A costing methodology that focuses on capacity utilization is called “throughput costing“. It assumes that there is always one bottleneck operation in a production process that governs the speed with which products or services can be completed. This operation becomes the defining issue in determining what products should be manufactured first, since this in turn results in differing levels of profitability.
Through this post I overview throughput costing. This is one among process costing any accountant should know. For cost accountant, it is crucial, it is a must tool! To students, it is the hardest part among cost accounting section you ever found, but please do not get overwhelmed, it is just an overview. You can follow the discussion and earn more costing knowledge. To you fellow bookkeepers, I am sorry girls, we are not journalizing today 🙂
Before going to the throughput costing, it is worth recalling: why cost accounting is most crucial among the others, what the purpose of cost accounting information is.
Why Cost Accounting is Most Crucial
Cost accounting is one of the most crucial aspects of the accounting profession, for it is the primary means by which the accounting department transmits company-related performance information to the management team. A properly organized cost accounting function can give valuable feedback regarding the impact of product pricing, cost trends, the performance of cost and profit centers, and production and personnel capacity, and can even contribute to some degree to the formulation of company strategy.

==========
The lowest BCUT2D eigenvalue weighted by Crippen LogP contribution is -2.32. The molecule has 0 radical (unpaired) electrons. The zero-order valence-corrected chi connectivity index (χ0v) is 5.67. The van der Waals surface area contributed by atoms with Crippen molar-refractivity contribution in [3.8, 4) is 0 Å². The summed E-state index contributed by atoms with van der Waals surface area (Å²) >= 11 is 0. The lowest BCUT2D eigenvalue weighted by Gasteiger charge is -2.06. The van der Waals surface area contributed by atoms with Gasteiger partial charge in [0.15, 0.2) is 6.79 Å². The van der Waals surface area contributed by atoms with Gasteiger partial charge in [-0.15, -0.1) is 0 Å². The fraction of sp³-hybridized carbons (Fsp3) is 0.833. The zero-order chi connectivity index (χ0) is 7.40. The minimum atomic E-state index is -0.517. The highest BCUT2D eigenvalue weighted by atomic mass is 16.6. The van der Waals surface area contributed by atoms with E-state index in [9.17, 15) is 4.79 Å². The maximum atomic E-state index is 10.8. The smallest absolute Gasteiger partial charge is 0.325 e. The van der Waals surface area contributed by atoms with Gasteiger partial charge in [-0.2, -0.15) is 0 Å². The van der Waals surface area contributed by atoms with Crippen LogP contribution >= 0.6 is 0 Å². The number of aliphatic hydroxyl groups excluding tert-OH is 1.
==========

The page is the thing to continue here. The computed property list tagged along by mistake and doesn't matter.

Despite this wide array of uses, many accountants rarely give due consideration to the multitude of uses to which cost accounting can be put. Instead, they only think of how cost accounting will feed information into the financial statements. This orientation comes from a strong tendency in business schools to train students in generally accepted accounting principles (GAAP) and how they are used to create financial statements.
In this post, I will depart from the strong orientation toward GAAP that is observed in much of most of my discussions, and instead focus on how one can collect data, summarize it, and report it to management with the goal of helping the management team to run the business. For this function, we care much less about the proper reporting of accounting information and more about how information can be presented in a format that yields the greatest possible level of utility to the recipient.
The Purpose of Cost Accounting Information
The purpose of cost accounting differs from that of many other topics discussed in financial accounting and its reporting. It is primarily concerned with helping the management team to understand the company’s operations. This is in opposition to many other accounting topics, which are more concerned with the proper observance of very precise accounting rules and regulations, as laid down by various accounting oversight entities, to ensure that reported results meet certain standards.
The cost accounting function works best without any oversight rules and regulations, because, in accordance with its stated purpose of assisting management, it tends to result in hybrid systems that are custom-designed to meet specific company needs. For example, a company may find that a major requirement is to determine the incremental cost that it incurs for each additional unit of production, so that it can make accurate decisions regarding the price of incremental units sold (possibly at prices very close to the direct cost). If it were to use accounting standards, it would be constrained to use only a costing system that allocated a portion of overhead costs to product costs—even though these are not incremental costs. Accordingly, the cost accounting system used for this specific purpose will operate in contravention of GAAP, because following GAAP would yield results that do not assist management.